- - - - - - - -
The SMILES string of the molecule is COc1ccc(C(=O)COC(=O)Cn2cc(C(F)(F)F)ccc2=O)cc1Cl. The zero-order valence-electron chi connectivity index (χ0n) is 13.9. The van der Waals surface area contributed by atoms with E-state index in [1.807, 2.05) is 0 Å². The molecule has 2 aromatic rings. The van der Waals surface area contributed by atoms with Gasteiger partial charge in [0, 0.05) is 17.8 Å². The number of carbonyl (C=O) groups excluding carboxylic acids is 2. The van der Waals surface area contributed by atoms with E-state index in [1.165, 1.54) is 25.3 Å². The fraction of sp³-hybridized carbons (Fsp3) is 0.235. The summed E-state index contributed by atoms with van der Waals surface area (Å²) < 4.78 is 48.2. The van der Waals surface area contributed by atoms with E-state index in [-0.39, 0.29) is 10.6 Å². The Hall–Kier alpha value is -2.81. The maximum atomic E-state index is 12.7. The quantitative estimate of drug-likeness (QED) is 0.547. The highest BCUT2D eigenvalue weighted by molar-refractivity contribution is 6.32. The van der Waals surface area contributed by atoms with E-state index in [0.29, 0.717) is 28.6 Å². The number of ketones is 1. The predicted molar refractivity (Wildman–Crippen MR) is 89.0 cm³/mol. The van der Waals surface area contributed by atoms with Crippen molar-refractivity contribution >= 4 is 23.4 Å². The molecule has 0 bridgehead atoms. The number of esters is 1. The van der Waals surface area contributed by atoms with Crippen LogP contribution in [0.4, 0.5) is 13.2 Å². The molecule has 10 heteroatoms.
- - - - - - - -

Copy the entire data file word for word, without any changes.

The SMILES string of the molecule is COc1ccc(C(=O)COC(=O)Cn2cc(C(F)(F)F)ccc2=O)cc1Cl. The zero-order valence-electron chi connectivity index (χ0n) is 13.9. The van der Waals surface area contributed by atoms with E-state index in [1.807, 2.05) is 0 Å². The molecule has 2 aromatic rings. The van der Waals surface area contributed by atoms with Gasteiger partial charge in [0, 0.05) is 17.8 Å². The number of carbonyl (C=O) groups excluding carboxylic acids is 2. The van der Waals surface area contributed by atoms with E-state index in [1.165, 1.54) is 25.3 Å². The fraction of sp³-hybridized carbons (Fsp3) is 0.235. The summed E-state index contributed by atoms with van der Waals surface area (Å²) < 4.78 is 48.2. The van der Waals surface area contributed by atoms with E-state index in [-0.39, 0.29) is 10.6 Å². The Hall–Kier alpha value is -2.81. The maximum atomic E-state index is 12.7. The quantitative estimate of drug-likeness (QED) is 0.547. The highest BCUT2D eigenvalue weighted by molar-refractivity contribution is 6.32. The van der Waals surface area contributed by atoms with E-state index in [0.29, 0.717) is 28.6 Å². The number of ketones is 1. The predicted molar refractivity (Wildman–Crippen MR) is 89.0 cm³/mol. The van der Waals surface area contributed by atoms with Crippen molar-refractivity contribution >= 4 is 23.4 Å². The molecule has 0 bridgehead atoms. The number of esters is 1. The van der Waals surface area contributed by atoms with Crippen LogP contribution in [0.4, 0.5) is 13.2 Å². The molecule has 10 heteroatoms.